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10.30 AM - 12.00 PM 

Diving Into The Therapeutic Relationship. What we learn from the concept of countertransference to improve self-disclosure 

by Guido Sijbers & Judith Hollands


Diving into the therapy relationship
What we learn from the concept of countertransference to improve self-disclosure.


The concept of countertransference has gone through a development from a psychoanalytic to a trans-theoretical concept.

Jeffrey Young wrote early on the subject of countertransference:

“Schema Therapy has many parallels to psychodynamic models of therapy. Two major elements shared with both approaches are the exploration of the childhood origins of current problems and the focus on the therapy relationship…. ….Both (models) alert therapist to transference and countertransference issues.”

Young et al. (2003) The Conceptual Model

As with other all longer-lasting psychotherapies, similarly with Schema Therapy, working with the therapeutic relationship is being considered a key element. Working with the often subtle (counter)transference issues, nevertheless seems to deserve more attention in the training of schema therapists. It is a persistent misunderstanding that for schema therapists that it is not professional to experience own schema's being triggered in the therapy relationship and to use these vulnerable feelings (in a therapeutic way) in therapy.  It is well known although that much of the success of Schema Therapy is related to the quality of this therapy relationship (Giesen - Bloo, 2006).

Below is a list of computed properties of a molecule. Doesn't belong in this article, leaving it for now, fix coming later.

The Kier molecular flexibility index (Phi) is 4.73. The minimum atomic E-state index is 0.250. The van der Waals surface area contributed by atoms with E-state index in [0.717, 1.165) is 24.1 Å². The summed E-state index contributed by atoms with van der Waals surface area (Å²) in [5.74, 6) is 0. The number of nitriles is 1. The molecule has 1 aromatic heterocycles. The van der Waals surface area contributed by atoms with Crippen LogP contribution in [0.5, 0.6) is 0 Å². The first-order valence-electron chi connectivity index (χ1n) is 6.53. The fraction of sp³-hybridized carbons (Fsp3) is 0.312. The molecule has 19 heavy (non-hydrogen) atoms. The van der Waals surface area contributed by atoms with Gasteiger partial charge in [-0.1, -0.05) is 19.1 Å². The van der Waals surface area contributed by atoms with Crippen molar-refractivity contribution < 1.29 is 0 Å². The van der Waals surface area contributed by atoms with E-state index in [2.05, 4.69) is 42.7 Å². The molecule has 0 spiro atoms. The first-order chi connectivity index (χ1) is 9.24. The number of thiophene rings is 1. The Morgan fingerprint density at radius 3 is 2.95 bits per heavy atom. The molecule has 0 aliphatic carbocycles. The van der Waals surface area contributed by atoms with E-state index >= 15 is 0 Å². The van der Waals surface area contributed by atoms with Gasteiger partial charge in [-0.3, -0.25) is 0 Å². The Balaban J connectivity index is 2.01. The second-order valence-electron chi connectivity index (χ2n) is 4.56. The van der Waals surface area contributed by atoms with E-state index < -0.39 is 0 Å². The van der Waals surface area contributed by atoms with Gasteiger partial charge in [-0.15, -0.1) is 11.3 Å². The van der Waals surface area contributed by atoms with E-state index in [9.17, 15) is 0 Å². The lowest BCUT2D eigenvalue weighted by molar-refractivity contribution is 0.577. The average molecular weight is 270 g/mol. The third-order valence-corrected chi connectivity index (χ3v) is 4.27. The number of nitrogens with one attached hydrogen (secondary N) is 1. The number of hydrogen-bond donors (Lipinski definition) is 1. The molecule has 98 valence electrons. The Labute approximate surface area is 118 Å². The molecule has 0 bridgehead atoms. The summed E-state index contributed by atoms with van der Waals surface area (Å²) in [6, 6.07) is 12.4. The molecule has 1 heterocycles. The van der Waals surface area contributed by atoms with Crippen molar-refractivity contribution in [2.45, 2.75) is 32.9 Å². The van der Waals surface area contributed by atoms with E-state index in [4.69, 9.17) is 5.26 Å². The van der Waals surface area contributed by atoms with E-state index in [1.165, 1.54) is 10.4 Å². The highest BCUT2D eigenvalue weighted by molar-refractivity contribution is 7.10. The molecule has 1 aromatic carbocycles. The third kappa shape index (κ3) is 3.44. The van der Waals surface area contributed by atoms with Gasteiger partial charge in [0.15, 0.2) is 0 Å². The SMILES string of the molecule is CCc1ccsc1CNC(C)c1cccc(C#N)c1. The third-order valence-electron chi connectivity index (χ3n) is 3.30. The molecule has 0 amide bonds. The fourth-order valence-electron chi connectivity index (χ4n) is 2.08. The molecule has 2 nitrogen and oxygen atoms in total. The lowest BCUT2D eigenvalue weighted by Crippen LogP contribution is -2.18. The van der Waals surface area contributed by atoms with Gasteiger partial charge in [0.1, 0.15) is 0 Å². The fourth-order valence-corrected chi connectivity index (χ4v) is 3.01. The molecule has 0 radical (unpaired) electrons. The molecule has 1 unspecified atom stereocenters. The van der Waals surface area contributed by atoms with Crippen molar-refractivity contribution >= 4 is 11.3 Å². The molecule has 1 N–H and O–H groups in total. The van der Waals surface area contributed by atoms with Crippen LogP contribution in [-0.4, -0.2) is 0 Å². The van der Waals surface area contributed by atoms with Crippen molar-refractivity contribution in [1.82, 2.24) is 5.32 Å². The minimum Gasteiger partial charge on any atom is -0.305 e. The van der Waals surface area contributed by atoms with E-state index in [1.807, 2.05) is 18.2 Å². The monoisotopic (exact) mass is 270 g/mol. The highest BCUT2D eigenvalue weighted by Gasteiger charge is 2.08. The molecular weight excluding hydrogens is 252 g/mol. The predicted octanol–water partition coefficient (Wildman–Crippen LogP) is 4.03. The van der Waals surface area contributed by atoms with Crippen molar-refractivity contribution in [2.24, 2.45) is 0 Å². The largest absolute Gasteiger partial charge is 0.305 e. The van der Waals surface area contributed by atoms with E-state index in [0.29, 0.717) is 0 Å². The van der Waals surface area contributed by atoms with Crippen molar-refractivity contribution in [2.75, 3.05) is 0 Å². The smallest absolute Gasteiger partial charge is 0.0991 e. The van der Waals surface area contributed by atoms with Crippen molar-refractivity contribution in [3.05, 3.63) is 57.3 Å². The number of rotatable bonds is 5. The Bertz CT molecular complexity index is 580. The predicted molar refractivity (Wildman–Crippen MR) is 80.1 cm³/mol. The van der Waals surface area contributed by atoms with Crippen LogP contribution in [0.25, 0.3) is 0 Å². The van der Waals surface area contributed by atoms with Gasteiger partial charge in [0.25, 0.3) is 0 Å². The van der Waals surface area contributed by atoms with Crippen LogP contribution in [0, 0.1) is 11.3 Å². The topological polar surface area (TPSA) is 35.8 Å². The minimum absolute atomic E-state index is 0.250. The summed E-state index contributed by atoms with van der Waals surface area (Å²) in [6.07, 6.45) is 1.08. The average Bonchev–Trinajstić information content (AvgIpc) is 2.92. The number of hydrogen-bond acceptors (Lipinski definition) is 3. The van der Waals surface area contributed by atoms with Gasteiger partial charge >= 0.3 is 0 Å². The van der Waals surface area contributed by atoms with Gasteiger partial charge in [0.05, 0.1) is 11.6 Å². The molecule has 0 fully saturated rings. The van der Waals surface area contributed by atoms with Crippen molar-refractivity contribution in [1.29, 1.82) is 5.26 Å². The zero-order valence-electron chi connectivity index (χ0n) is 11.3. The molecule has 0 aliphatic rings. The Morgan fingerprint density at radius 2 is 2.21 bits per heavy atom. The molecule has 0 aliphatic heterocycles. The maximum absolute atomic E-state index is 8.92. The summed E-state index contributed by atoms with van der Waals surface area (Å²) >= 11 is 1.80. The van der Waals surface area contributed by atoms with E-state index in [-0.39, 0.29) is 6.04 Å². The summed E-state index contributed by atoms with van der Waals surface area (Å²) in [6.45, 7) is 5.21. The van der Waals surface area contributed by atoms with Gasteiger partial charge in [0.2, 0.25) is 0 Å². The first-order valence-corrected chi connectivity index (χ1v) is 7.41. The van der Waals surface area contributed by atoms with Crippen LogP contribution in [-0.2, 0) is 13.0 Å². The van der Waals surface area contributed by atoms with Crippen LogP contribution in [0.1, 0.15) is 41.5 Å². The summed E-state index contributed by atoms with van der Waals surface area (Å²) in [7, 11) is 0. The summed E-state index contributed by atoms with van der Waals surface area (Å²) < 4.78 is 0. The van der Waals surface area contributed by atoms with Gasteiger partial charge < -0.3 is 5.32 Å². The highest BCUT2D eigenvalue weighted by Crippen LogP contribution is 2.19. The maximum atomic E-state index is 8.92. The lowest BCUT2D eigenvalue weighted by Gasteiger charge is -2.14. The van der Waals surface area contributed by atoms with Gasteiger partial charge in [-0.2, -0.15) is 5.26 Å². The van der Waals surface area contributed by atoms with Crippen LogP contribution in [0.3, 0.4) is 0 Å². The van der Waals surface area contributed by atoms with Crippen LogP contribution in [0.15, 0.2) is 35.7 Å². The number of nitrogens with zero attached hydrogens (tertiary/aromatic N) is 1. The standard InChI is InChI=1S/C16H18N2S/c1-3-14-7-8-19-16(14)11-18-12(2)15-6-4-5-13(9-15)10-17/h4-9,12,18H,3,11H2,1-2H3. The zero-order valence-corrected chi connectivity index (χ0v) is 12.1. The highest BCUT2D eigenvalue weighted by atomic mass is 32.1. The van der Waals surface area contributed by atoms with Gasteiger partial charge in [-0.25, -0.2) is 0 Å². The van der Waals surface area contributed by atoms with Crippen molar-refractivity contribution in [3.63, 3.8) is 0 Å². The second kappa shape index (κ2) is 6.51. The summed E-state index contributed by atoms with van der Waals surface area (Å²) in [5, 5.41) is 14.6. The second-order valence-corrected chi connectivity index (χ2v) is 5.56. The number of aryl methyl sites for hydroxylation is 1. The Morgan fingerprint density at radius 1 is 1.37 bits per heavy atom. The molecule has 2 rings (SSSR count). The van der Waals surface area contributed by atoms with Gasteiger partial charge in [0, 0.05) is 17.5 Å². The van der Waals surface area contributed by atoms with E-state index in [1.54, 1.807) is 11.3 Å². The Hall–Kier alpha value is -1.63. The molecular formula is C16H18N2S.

The therapist can learn to use the (counter)transference as a diagnostic instrument. To improve dealing and working with (counter)transference helps the therapist discovering not only their own, but also the subtle influences of the client's schemas and modes in relationships. Therefore therapists have to learn to become more aware of themselves in relation to others in most subtle ways. With the more difficult patients this is an even more important tool to use in the therapy relationship:

“The therapist's reactions can be a valuable resource in assessing the patient's schemas. However, therapists must be able to distinguish their valid intuition about a patient from the triggering or their own schemas ... "

Young et al (2003), The Therapy Relationship

Learning Objectives:

-  The therapist and his/her own schema’s as part of the relationship.

Learning to work with (counter)transference, dealing with therapists schema’s and consequently the therapeutic use of self-disclosure.

-  The do’s and don’ts of self disclosure

-  Making the therapy relationship more emotional and in this way deepen it

and improve the Schema Therapy process.

Learn to take care of oneself better (preventing burnout) by the therapeutic use of self disclosure

“The patient's schemas (also) appear in the therapy relationship. Of course, this is true of the therapist's schemas as well: the therapists own schemas are triggered ... "

Young et al. (2003) Page 85 Scheme assessment and education

Teaching Modes:

Keynote, video demonstration, presenters demonstrate role play and role play in small groups by participants, questions, discussion.

Workshop Intended For:


Relevant Background Readings on Topic: